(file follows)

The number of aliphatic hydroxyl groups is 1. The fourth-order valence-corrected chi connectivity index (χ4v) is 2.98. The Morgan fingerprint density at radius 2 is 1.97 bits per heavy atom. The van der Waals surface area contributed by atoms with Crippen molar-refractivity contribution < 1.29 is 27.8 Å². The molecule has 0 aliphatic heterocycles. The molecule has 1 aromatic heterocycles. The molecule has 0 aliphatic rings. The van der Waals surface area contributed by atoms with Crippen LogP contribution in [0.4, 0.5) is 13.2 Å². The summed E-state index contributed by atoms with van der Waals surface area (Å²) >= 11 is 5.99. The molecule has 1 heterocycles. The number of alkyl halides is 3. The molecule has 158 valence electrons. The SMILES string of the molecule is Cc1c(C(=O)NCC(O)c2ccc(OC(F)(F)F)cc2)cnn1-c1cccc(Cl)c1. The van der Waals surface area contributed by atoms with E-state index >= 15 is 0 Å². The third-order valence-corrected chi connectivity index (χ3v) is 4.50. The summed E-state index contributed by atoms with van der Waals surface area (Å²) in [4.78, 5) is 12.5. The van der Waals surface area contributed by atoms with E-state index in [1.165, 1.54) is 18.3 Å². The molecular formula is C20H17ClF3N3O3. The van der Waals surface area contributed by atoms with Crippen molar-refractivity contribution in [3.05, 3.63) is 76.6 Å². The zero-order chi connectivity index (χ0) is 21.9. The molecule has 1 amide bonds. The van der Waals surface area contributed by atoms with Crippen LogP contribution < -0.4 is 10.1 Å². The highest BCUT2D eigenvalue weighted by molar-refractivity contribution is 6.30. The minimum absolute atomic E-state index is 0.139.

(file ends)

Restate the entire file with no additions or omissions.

The number of aliphatic hydroxyl groups is 1. The fourth-order valence-corrected chi connectivity index (χ4v) is 2.98. The Morgan fingerprint density at radius 2 is 1.97 bits per heavy atom. The van der Waals surface area contributed by atoms with Crippen molar-refractivity contribution < 1.29 is 27.8 Å². The molecule has 0 aliphatic heterocycles. The molecule has 1 aromatic heterocycles. The molecule has 0 aliphatic rings. The van der Waals surface area contributed by atoms with Crippen LogP contribution in [0.4, 0.5) is 13.2 Å². The summed E-state index contributed by atoms with van der Waals surface area (Å²) >= 11 is 5.99. The molecule has 1 heterocycles. The number of alkyl halides is 3. The molecule has 158 valence electrons. The SMILES string of the molecule is Cc1c(C(=O)NCC(O)c2ccc(OC(F)(F)F)cc2)cnn1-c1cccc(Cl)c1. The van der Waals surface area contributed by atoms with E-state index >= 15 is 0 Å². The third-order valence-corrected chi connectivity index (χ3v) is 4.50. The summed E-state index contributed by atoms with van der Waals surface area (Å²) in [4.78, 5) is 12.5. The van der Waals surface area contributed by atoms with E-state index in [1.165, 1.54) is 18.3 Å². The molecular formula is C20H17ClF3N3O3. The van der Waals surface area contributed by atoms with Crippen molar-refractivity contribution in [3.05, 3.63) is 76.6 Å². The zero-order chi connectivity index (χ0) is 21.9. The molecule has 1 amide bonds. The van der Waals surface area contributed by atoms with Crippen LogP contribution < -0.4 is 10.1 Å². The highest BCUT2D eigenvalue weighted by molar-refractivity contribution is 6.30. The minimum absolute atomic E-state index is 0.139.